Whether they are mother-and-daughter species or two sisters, the relationship between Homo habilis and Homo erectus is becoming strained. A pair of discoveries near Lake Ileret in Kenya call into question the idea that H. erectus, the species from which modern humans evolved, is descended from H. habilis, the earliest hominid known to use stone tools.

10. Greater Angkor, Cambodia
The capital of a Khmer state that flourished between the ninth and fifteenth centuries, Cambodia's Angkor is one of the most intensively studied sites in the world. But it continues to inspire more questions than answers, the most fundamental being why the sophisticated Khmer Empire collapsed. In 2007, research into the mysteries of the world's largest preindustrial city reached a milestone with the completion of a 10-year mapping project, which yielded clues suggesting that the sprawling metropolis may have collapsed under self-induced environmental pressures related to overpopulation and deforestation.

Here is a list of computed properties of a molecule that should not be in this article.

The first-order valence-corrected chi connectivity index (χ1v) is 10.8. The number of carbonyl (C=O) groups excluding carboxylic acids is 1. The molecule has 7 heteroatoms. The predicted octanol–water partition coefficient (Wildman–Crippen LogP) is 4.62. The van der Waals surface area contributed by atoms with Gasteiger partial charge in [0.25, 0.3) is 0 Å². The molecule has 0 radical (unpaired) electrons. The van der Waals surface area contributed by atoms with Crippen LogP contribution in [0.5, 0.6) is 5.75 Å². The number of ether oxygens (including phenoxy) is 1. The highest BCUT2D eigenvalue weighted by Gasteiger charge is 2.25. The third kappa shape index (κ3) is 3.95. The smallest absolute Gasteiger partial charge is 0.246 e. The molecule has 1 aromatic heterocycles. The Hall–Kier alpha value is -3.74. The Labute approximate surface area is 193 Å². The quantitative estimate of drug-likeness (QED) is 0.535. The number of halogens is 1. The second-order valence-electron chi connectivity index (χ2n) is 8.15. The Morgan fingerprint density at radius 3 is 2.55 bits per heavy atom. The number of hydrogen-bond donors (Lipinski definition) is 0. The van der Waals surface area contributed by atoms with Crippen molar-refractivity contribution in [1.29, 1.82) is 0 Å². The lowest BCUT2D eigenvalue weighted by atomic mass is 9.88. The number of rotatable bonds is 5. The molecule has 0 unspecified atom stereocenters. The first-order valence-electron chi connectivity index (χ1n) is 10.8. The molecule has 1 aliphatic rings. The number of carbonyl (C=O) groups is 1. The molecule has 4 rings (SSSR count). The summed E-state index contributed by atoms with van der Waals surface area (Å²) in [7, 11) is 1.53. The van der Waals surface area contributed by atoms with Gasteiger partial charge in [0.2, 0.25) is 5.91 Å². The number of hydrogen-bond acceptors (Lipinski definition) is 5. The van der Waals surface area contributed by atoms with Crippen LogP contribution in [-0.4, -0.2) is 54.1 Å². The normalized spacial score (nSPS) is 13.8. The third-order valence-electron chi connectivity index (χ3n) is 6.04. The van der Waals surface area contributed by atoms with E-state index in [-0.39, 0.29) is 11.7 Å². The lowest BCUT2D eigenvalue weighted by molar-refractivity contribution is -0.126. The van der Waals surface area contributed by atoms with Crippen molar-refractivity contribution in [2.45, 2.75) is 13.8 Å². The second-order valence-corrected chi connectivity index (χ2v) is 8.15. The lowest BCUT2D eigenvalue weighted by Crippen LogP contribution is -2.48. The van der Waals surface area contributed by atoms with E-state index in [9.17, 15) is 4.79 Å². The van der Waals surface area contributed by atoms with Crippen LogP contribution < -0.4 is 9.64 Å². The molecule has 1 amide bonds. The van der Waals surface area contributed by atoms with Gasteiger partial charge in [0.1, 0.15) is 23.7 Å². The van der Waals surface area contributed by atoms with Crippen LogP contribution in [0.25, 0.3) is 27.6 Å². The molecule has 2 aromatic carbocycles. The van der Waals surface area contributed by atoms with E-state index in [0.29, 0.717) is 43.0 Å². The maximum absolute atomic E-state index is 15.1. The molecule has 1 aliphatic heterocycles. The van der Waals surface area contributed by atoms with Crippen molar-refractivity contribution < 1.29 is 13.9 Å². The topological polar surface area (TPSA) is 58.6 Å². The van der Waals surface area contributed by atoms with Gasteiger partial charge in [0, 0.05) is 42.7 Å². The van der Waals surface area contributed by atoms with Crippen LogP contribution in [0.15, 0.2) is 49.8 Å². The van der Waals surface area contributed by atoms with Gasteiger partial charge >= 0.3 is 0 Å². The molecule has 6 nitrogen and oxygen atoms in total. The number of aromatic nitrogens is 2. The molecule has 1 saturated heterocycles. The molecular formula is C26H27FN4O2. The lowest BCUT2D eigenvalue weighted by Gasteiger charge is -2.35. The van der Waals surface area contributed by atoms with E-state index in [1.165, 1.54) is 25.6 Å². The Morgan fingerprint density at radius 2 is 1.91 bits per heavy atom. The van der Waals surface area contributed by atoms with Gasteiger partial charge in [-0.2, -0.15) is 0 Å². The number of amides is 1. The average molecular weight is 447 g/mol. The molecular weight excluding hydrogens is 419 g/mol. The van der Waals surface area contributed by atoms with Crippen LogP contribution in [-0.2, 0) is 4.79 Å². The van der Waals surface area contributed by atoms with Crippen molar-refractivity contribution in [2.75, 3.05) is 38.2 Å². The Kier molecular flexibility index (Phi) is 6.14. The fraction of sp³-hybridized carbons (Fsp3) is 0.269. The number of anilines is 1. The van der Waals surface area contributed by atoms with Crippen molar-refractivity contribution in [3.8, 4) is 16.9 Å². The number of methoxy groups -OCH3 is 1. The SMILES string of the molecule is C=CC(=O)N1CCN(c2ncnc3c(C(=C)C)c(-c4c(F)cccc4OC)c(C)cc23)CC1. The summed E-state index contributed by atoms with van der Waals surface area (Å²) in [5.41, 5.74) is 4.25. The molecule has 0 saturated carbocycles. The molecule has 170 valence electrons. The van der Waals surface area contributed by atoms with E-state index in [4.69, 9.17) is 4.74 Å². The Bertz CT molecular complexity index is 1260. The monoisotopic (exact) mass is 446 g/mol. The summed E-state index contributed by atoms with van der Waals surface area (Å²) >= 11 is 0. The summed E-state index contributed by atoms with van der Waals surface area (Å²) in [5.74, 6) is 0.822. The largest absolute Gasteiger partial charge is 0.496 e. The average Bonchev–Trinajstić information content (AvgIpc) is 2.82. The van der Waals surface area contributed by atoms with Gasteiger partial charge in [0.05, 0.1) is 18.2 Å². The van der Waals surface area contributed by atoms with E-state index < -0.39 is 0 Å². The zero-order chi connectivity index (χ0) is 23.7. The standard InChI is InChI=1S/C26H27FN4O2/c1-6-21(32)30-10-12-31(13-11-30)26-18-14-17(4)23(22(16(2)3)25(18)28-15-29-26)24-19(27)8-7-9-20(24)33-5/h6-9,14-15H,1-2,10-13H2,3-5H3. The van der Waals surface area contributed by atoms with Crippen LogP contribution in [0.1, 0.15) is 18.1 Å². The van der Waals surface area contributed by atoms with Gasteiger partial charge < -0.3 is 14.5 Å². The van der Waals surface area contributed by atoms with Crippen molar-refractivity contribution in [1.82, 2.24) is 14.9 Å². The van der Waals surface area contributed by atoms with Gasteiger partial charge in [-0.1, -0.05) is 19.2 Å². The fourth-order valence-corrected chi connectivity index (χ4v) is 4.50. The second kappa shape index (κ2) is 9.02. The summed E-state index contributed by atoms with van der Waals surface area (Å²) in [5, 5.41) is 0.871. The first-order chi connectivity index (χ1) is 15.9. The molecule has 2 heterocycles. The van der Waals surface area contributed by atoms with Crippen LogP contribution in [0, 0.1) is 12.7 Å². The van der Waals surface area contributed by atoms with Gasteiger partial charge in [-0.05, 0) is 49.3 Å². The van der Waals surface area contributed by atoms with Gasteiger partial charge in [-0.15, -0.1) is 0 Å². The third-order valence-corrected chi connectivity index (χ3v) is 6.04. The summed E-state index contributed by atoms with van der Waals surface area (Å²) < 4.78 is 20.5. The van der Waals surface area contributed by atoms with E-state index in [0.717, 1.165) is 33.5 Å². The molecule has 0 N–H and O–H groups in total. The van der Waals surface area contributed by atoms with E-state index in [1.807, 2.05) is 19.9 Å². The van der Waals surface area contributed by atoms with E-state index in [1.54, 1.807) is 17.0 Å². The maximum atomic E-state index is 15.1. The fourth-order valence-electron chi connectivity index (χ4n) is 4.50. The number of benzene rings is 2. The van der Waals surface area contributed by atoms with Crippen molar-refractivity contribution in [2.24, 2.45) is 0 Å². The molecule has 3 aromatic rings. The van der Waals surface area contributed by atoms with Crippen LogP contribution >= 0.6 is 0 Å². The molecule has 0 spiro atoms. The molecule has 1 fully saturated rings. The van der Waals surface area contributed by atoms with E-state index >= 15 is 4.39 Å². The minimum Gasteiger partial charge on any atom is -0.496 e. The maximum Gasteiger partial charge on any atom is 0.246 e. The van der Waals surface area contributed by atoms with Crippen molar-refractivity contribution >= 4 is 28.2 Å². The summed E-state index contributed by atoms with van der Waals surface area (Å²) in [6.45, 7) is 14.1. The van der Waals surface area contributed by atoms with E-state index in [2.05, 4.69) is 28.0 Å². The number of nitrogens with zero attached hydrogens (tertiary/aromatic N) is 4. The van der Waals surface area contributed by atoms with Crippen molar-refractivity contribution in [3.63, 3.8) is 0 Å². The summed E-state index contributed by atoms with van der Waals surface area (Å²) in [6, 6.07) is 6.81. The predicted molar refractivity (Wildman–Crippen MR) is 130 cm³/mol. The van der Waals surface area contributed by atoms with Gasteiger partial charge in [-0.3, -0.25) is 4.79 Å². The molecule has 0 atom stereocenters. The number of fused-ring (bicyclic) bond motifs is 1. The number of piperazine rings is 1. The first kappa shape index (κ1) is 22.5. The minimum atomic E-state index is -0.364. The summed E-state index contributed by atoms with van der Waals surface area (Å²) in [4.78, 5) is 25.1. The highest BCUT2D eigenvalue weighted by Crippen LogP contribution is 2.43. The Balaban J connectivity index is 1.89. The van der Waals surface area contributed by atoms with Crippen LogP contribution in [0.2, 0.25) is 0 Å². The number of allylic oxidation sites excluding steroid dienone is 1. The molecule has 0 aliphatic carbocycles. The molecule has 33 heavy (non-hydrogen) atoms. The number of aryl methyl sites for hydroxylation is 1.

Wow, I am going to have to get the magazine and read up on some of these. The Clovis story is definitely of importance to Montana's archaeology. And the likelihood that Polynesians may have reached the Americas before the European entrance, at least in some locations, is not only interesting on its own, but since the controversial Kennewick Man had some skeletal features more similar to either the Ainu of Hokkaido, or the Polynesians, this is something that makes you go, hmmm.